SSTN Interviews Author and Statistician Sean Lahman
Today we are here with Sean Lahman. Sean is an investigative reporter for the USA Today Network, but among baseball fans, he is best known as the creator and maintainer of the Lahman Baseball Database. Sean has edited or contributed to more than a dozen sports reference books. He is the Data Projects Manager for SABR.
Sean, it is great to have this discussion with you. Thanks for coming to Start Spreading the News.
Thanks for having me. Always appreciate a chance to talk about baseball.
Please begin by telling us a little about your career. How did you get started in writing.
I started writing about baseball when I was in college in the late 1980s. I think my first paid piece was for one of the Bill James books in 1987 or so.
There was an interesting window of time between the boom of interest in fantasy baseball – or “rotisserie baseball” as it was called then – and widespread access to the Internet. There was a huge hunger for information about individual players, for scouting reports and basic analysis. Most of that content was published in books and magazines, and I wrote for many of the most popular ones. I didn’t have my mind set on a journalism career yet, but that was how I got my start.
As you know, I am an elementary school principal. If I were to talk to the students of my school about what it takes to make it in journalism, what advice would you tell me to share with them?
I always tell people that if you want to be a writer, you have to read voraciously. You may not understand why a piece of writing moves you, but it gives you something to aspire to.
And secondly, I would say that the craft of writing is a discipline, and as with most other things, the only way to get better is to write and write and write. I wrote for my high school paper and probably did four or five articles during my senior year. Now, as a reporter for the USA Today network, I write that many just about every week. It’s not uncommon for me to file two or three stories in a day.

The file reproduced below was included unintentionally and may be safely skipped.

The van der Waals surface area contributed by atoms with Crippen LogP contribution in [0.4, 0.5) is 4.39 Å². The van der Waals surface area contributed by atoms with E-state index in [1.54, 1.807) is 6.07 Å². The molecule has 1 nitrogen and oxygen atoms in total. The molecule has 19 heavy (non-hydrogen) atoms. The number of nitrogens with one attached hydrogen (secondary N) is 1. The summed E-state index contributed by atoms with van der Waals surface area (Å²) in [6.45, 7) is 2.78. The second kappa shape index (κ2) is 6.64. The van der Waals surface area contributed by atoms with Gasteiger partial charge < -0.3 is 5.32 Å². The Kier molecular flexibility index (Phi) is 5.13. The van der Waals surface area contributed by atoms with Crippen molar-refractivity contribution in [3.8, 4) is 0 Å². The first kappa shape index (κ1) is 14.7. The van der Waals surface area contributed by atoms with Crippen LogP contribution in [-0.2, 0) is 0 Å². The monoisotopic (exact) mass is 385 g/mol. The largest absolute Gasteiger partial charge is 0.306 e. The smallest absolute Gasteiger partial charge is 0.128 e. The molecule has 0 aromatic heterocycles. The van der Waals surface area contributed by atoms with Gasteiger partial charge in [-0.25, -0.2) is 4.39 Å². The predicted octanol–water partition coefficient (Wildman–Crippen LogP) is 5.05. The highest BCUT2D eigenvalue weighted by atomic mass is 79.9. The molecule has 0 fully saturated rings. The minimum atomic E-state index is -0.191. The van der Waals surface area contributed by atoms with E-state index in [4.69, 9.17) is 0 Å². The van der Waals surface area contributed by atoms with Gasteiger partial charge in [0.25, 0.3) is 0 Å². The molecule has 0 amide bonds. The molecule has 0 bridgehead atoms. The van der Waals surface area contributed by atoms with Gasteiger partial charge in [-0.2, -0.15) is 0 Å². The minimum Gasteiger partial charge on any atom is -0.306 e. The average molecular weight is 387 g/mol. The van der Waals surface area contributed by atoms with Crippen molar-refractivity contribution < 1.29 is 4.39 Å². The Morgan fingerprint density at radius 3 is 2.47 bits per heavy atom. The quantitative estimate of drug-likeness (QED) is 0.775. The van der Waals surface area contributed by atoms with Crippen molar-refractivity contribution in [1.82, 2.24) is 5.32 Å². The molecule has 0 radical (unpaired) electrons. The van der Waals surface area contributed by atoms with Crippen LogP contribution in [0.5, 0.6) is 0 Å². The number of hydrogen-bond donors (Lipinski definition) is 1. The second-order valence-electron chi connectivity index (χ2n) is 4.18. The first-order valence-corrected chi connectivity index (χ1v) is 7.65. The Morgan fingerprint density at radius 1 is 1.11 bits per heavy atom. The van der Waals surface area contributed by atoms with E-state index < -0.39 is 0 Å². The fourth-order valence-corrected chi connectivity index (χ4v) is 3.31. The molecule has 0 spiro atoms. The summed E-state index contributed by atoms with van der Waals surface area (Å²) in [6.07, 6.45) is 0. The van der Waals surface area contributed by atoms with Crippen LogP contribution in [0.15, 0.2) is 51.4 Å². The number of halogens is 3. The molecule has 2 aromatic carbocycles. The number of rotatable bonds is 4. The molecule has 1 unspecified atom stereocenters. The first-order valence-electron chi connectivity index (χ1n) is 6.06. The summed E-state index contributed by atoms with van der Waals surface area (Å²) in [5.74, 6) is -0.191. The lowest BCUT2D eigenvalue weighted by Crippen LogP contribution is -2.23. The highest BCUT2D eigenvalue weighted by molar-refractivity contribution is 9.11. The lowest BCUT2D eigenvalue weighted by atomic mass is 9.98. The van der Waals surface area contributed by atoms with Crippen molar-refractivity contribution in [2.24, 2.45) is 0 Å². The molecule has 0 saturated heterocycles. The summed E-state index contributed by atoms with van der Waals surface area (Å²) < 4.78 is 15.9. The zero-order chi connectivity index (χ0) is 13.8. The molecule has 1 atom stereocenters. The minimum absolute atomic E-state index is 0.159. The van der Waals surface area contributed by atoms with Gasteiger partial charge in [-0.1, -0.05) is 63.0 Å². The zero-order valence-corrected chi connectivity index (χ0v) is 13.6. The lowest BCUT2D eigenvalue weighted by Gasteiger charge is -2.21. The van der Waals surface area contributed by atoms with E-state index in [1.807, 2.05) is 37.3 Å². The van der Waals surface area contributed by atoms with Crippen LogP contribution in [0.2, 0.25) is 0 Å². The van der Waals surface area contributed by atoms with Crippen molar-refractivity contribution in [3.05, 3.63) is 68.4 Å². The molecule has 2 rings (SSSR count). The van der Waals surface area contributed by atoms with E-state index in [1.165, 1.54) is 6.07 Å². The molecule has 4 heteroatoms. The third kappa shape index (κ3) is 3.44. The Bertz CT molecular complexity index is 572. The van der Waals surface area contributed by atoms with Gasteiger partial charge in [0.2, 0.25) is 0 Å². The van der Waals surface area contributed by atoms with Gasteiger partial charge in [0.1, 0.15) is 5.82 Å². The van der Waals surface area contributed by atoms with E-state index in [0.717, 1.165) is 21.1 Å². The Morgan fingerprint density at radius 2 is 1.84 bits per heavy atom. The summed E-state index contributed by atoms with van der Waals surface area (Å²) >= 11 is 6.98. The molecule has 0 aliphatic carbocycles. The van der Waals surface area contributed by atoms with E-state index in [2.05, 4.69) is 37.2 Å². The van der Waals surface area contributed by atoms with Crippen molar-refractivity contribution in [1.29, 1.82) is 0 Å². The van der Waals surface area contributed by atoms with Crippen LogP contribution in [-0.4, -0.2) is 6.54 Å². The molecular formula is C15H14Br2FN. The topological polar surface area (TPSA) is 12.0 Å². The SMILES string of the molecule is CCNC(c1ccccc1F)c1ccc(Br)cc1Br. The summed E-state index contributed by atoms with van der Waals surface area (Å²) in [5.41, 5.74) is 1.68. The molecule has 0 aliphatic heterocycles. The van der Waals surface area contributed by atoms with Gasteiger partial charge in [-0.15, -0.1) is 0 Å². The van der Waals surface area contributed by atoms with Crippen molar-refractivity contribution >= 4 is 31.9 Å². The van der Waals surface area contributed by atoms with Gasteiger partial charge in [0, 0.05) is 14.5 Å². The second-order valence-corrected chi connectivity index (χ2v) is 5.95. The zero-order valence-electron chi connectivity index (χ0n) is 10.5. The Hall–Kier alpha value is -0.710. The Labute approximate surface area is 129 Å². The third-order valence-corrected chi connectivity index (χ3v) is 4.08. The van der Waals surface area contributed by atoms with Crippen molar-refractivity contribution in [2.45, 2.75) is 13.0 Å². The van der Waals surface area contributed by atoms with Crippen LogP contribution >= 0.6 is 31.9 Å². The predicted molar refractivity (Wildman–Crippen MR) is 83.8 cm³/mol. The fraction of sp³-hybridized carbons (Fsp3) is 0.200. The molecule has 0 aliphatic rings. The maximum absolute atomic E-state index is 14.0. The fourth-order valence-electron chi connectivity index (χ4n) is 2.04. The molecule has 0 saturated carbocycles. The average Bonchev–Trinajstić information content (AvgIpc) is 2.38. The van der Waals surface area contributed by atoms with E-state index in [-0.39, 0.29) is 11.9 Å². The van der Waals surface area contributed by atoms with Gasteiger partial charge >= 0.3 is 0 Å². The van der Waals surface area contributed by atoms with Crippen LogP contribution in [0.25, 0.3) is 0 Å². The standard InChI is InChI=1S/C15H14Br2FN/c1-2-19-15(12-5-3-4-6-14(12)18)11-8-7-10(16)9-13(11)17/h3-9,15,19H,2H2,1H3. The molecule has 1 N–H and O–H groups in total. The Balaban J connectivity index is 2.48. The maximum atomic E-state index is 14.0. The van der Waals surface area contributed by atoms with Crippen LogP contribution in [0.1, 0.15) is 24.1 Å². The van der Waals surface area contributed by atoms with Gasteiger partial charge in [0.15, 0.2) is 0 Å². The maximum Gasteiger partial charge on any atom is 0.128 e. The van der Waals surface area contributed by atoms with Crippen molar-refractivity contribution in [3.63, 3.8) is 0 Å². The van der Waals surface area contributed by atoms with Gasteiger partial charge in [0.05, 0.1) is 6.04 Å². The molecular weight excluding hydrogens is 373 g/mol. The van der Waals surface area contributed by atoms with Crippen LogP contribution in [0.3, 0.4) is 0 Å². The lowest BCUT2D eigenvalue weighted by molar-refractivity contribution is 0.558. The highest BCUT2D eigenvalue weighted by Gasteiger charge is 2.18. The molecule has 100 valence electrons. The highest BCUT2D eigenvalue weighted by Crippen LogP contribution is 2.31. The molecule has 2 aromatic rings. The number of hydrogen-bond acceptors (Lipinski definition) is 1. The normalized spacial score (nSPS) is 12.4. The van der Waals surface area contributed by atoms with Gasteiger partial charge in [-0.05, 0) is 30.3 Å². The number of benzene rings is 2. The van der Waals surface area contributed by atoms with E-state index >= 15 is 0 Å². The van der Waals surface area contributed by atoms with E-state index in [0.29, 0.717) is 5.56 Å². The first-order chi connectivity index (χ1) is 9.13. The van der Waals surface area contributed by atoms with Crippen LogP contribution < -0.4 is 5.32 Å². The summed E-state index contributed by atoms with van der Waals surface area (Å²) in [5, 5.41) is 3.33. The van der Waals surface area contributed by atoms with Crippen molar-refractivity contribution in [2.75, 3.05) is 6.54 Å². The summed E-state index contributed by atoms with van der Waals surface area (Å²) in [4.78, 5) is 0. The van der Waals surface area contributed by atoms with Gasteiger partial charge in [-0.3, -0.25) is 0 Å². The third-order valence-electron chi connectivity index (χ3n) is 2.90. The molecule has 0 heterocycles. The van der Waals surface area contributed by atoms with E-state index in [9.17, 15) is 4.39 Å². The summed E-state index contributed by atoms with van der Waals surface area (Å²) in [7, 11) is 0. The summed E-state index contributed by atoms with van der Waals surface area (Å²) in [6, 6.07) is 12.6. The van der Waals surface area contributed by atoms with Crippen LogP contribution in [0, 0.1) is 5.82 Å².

Please tell us about the Lahman Baseball Database.
It’s a collection of batting pitching and fielding statistics for every player, team and manager in major league history. I started making it available on my website in the mid-1990s and it’s become a useful resource for anyone interested in statistical analysis.
As you know, it is a resource used by so many.
How did you compile all of this information? The task just seems so overwhelming to even consider.
I started the hard way, by manually typing names and numbers from the baseball encyclopedia into spreadsheets. I worked with a book called “The Sports Encyclopedia Baseball” by Neft & Cohen that was organized by season. I would tackle one year at a time over the course of a few days and then work back in time.
The process had some flaws, beyond just my own typos. That book didn’t have fielding statistics or some other things like hitting by pitchers. And my version of the encyclopedia only went back to 1900.
In the mid-nineties, Pete Palmer and John Thorn published a CD-ROM version of their baseball encyclopedia, called Total Baseball, which contained each page of the printed version in a text format. I figured out how to write a series of programs to scrape the data from those pages and built a database structure to contain it all. The process helped me fill in gaps and correct errors.
The amazing thing is that all of this information is free to the public. What made you offer this great research work for free?
I just assumed that others would follow suit and build their own databases in the same way, but it was clear that wasn’t happening,